“It is inconceivable that HCA could provide the hundreds of thousands of North Carolinians who reside within this expansive geographic area with the quality of care that they need and deserve using a single oncologist,” the letter stated.
It closed by noting the purchase agreement and promising to “closely monitor” oncology services at Mission: “We will not hesitate to enforce the Purchase Agreement and protect the public’s right to care under (the purchase agreement).”
The purchase agreement states that HCA “shall not discontinue the provision of the services” including “inpatient and outpatient cancer services, radiation therapy, surgery, chemotherapy, and infusion services.”
One of HCA’s four core commitments after the purchase — broken down into 15 separate priorities — was to “retain services and hospitals.”
According to the purchase agreement, if HCA did not comply with the commitments it made, Dogwood would be notified and could trigger a resolution process. Other disputes would involve the North Carolina Business Court “or an arbitration process administered by the American Arbitration Association,” according to the independent monitor’s summary of the purchase agreement.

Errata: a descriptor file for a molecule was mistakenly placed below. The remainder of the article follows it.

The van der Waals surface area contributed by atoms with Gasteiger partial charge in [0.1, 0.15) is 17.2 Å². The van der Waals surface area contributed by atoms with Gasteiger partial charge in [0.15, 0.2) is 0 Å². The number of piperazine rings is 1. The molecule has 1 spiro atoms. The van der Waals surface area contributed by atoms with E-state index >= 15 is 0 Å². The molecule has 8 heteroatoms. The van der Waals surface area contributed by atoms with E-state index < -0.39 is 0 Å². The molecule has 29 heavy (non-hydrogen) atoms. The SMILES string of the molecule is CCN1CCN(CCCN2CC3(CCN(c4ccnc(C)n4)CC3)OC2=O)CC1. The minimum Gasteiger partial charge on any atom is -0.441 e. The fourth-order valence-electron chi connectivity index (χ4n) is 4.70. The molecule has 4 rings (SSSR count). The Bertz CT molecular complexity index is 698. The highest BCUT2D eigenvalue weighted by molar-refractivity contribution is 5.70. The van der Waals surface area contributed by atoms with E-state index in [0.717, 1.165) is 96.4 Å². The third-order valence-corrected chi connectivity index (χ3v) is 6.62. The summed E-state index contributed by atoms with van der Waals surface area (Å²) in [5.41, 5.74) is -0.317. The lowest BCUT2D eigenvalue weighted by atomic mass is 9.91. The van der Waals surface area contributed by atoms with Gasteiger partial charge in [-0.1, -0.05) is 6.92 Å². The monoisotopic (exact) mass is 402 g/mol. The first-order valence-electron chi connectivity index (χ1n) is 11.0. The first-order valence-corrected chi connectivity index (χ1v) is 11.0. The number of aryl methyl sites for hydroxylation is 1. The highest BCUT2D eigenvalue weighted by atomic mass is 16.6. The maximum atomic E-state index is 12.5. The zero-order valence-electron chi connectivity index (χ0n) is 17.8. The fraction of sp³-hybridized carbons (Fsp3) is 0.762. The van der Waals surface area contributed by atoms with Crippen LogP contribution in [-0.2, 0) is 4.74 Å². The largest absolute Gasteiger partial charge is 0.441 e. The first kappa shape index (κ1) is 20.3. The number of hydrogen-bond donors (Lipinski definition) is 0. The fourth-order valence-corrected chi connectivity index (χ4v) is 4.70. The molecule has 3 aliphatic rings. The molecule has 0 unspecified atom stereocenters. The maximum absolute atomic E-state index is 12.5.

Both letters were written by Assistant Attorney General Llogan Walters of the NC Department of Justice’s Consumer Protection Division.
In March 2022, Walters wrote to Lowe that the North Carolina Department of Justice was “extremely concerned about the high price of health care in western North Carolina.”
“For many services, Mission Health charges insurers prices far higher than the state-wide average price for the same service,” her letter read. “Unsurprisingly, these costs are passed onto consumers. For example, insurance premiums within Mission Health’s service area are 30% higher than premiums in nearby counties, and over 50% higher than premiums in the State’s other large metropolitan areas.”
(Editor’s note: This story was updated Wednesday, June 21, to include a statement from Gibbins’ co-founder and managing director Ronald Winters.)
Asheville Watchdog is a nonprofit news team producing stories that matter to Asheville and Buncombe County. Andrew R. Jones is a Watchdog investigative reporter. Email email@example.com. Peter Lewis is a former senior writer, editor, and columnist at The New York Times. Email firstname.lastname@example.org